Apparently this is what everyone eats while skiing, but I've only seen tartiflette in markets - in fact there's a good-looking and delicious smelling stall outside Neal's Yard in Borough Market. I even heard that there was a tartiflette caravan at Glastonbury last year. Rather like a gratin Dauphinoise, tartiflette is one of those irresistibly comforting concoctions. It also makes perfect fast food.

1kg large potatoes, peeled and boiled for 20 minutes
2tbsp olive oil
1 medium onion, peeled, halved and thinly sliced
200g streaky bacon or pancetta, cut into small dice
150ml white wine
Salt and freshly ground black pepper
450g Reblochon cheese

Pre-heat the oven to 175C/gas mark 4. Cut the potatoes into a rough 1cm dice.

Heat the olive oil in a large frying pan and gently cook the onion and bacon for 10 minutes, stirring every so often until lightly coloured. Add the potatoes and wine and simmer for another 10 minutes, then season.

Spoon half of the potato mixture into an ovenproof dish, cut the Reblochon in half horizontally and place one half on the potatoes. Spoon over the rest of the potatoes and place the other half of the cheese, divided into four quarters, on top. Bake in the oven for 20-25 minutes, or until golden brown and bubbling.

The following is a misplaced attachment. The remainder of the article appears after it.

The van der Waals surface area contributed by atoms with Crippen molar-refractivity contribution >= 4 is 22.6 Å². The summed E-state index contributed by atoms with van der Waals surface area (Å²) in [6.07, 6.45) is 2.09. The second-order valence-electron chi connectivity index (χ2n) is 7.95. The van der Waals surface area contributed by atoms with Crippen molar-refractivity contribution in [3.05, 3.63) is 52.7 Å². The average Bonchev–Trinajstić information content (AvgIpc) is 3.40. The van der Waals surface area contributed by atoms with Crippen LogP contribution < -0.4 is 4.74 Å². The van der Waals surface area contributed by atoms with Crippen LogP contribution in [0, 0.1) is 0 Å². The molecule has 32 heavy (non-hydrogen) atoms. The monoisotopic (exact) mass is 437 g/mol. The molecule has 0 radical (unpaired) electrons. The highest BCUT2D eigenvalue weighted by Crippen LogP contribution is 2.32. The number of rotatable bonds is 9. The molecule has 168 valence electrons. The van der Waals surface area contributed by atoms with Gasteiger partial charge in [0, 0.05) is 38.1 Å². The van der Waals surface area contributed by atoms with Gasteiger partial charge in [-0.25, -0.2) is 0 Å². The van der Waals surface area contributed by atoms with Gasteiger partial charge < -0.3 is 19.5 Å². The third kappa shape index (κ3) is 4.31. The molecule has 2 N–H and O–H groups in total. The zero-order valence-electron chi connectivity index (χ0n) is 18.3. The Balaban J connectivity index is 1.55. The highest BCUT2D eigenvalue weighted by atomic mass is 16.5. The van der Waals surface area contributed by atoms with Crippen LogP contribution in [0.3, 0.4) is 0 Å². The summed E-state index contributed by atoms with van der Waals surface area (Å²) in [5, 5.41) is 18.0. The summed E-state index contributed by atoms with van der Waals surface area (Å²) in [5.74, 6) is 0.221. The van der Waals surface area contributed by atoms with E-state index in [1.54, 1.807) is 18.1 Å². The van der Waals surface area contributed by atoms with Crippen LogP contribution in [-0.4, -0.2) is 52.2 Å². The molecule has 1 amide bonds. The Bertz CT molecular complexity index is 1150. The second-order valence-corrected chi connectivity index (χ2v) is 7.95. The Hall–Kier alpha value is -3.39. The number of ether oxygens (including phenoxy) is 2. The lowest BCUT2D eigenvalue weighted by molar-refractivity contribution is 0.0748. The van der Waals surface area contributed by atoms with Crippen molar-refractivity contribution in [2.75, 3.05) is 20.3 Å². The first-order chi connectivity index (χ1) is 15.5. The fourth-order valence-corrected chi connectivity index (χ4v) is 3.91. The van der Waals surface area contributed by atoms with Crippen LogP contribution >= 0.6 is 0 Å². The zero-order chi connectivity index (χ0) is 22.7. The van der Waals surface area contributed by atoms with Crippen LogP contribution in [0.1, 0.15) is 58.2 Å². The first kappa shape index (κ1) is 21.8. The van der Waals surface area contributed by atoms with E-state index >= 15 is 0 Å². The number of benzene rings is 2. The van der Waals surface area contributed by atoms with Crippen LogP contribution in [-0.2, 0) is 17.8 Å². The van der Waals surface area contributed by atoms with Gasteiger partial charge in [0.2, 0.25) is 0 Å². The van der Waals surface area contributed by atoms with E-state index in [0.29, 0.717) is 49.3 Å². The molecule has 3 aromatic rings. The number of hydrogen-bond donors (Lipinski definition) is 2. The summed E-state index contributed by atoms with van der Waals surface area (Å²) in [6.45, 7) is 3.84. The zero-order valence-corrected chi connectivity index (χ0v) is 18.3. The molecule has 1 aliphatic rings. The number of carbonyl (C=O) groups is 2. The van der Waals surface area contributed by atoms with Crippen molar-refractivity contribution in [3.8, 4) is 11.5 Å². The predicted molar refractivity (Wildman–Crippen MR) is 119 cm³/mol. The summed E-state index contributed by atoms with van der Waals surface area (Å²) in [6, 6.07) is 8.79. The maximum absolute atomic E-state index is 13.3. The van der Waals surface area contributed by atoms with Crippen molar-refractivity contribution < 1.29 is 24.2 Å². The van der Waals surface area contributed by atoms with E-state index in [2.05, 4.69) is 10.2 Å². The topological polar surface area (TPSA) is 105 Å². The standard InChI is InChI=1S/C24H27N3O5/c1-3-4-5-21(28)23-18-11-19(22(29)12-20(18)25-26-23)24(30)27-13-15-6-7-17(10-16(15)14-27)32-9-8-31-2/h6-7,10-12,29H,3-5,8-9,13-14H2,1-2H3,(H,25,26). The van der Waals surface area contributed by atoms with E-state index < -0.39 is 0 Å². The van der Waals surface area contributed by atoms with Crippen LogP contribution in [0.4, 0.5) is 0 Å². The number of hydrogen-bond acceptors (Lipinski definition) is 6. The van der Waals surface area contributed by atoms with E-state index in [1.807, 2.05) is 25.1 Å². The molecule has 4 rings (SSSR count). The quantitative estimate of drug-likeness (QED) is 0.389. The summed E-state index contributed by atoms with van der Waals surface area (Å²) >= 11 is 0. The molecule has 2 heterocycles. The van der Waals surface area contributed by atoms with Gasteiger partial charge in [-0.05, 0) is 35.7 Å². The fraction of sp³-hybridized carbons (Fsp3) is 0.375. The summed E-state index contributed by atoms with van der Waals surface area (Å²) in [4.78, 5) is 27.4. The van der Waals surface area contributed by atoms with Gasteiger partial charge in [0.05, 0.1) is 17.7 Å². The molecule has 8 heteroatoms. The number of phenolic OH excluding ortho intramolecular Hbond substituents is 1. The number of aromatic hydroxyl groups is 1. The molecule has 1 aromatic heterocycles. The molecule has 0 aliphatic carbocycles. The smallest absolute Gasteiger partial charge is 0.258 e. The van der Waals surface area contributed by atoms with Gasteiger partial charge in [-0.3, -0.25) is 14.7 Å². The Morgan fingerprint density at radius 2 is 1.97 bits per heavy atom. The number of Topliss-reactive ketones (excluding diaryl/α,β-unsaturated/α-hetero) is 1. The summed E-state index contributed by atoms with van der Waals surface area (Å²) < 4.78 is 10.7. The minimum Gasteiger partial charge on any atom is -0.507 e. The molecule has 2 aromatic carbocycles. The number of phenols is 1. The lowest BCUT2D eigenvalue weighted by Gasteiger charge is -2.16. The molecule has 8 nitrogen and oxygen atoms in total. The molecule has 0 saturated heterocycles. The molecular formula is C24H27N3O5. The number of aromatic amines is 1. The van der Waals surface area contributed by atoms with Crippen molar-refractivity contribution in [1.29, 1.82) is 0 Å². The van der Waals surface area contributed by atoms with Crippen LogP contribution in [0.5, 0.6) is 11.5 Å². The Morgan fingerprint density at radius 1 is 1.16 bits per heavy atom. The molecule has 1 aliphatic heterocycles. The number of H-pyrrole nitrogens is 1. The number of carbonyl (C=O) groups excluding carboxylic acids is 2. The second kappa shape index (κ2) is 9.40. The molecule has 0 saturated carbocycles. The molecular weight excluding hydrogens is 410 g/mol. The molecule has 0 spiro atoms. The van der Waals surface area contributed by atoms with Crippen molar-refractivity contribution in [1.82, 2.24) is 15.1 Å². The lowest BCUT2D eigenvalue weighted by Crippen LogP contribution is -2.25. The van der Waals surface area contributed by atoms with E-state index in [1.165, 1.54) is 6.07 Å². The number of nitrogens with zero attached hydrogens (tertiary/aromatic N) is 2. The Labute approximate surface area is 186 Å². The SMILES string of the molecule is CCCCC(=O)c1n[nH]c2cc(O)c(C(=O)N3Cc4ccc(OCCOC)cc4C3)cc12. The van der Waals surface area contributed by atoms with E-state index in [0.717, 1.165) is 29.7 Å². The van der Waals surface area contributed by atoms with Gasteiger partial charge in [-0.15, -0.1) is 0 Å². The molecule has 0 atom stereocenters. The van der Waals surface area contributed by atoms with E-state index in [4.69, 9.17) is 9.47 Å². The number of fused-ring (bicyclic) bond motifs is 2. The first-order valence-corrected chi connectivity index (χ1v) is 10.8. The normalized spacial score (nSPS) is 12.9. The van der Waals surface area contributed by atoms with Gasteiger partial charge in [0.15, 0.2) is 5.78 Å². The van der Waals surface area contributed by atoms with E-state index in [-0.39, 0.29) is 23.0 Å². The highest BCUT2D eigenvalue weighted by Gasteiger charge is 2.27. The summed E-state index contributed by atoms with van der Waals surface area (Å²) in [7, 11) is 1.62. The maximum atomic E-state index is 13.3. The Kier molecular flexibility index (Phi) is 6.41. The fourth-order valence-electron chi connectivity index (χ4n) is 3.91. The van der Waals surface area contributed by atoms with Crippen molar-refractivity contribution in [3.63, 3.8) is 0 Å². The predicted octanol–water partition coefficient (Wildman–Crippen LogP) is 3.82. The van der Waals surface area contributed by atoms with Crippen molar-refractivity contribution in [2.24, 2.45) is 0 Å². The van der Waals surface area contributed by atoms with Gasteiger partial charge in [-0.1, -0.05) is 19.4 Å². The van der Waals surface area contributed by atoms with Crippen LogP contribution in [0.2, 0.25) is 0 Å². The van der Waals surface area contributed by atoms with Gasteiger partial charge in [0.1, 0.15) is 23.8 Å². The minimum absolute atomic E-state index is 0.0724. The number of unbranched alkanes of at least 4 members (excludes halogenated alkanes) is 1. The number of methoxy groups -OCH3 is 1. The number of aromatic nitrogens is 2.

Cheese fondue with mushrooms

Serves 4-6

Fondues are very Seventies - and the time always seems to be ripe for a fondue revival. It might be my imagination, but aren't fondue sets more prominent in the cookware departments these days? Fondue is a bloody good fun dish at dinner parties, especially when you have the courage to be a bit adventurous - as I did when I experimented with things like lobster thermidor fondue (which some readers might remember from a few years back), when I put the thermidor sauce in the fondue and cooked little chunks of lobsters on skewers.